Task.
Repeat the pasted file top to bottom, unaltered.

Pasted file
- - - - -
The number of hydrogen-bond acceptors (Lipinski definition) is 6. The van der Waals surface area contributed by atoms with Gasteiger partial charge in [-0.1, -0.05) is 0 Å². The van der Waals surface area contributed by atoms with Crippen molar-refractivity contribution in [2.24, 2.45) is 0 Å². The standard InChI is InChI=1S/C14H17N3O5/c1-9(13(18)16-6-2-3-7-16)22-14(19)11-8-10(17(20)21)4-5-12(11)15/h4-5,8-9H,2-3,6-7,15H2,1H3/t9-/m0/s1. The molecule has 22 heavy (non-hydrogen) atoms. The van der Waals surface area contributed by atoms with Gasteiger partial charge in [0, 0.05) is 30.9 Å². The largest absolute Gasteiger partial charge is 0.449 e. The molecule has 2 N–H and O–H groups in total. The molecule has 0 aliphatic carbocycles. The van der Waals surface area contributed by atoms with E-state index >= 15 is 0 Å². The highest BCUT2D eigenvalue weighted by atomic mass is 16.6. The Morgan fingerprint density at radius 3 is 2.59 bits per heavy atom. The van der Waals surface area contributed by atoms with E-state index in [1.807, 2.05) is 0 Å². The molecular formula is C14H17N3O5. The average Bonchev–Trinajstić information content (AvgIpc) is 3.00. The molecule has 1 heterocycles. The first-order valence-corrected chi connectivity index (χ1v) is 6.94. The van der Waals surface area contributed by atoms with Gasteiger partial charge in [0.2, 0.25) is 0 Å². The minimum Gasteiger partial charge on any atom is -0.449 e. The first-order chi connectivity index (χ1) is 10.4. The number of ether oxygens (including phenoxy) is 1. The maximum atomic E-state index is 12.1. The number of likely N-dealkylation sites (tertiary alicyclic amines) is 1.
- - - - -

The number of hydrogen-bond acceptors (Lipinski definition) is 6. The van der Waals surface area contributed by atoms with Gasteiger partial charge in [-0.1, -0.05) is 0 Å². The van der Waals surface area contributed by atoms with Crippen molar-refractivity contribution in [2.24, 2.45) is 0 Å². The standard InChI is InChI=1S/C14H17N3O5/c1-9(13(18)16-6-2-3-7-16)22-14(19)11-8-10(17(20)21)4-5-12(11)15/h4-5,8-9H,2-3,6-7,15H2,1H3/t9-/m0/s1. The molecule has 22 heavy (non-hydrogen) atoms. The van der Waals surface area contributed by atoms with Gasteiger partial charge in [0, 0.05) is 30.9 Å². The largest absolute Gasteiger partial charge is 0.449 e. The molecule has 2 N–H and O–H groups in total. The molecule has 0 aliphatic carbocycles. The van der Waals surface area contributed by atoms with E-state index >= 15 is 0 Å². The highest BCUT2D eigenvalue weighted by atomic mass is 16.6. The Morgan fingerprint density at radius 3 is 2.59 bits per heavy atom. The van der Waals surface area contributed by atoms with E-state index in [1.807, 2.05) is 0 Å². The molecular formula is C14H17N3O5. The average Bonchev–Trinajstić information content (AvgIpc) is 3.00. The molecule has 1 heterocycles. The first-order valence-corrected chi connectivity index (χ1v) is 6.94. The van der Waals surface area contributed by atoms with Gasteiger partial charge in [0.2, 0.25) is 0 Å². The minimum Gasteiger partial charge on any atom is -0.449 e. The first-order chi connectivity index (χ1) is 10.4. The number of ether oxygens (including phenoxy) is 1. The maximum atomic E-state index is 12.1. The number of likely N-dealkylation sites (tertiary alicyclic amines) is 1.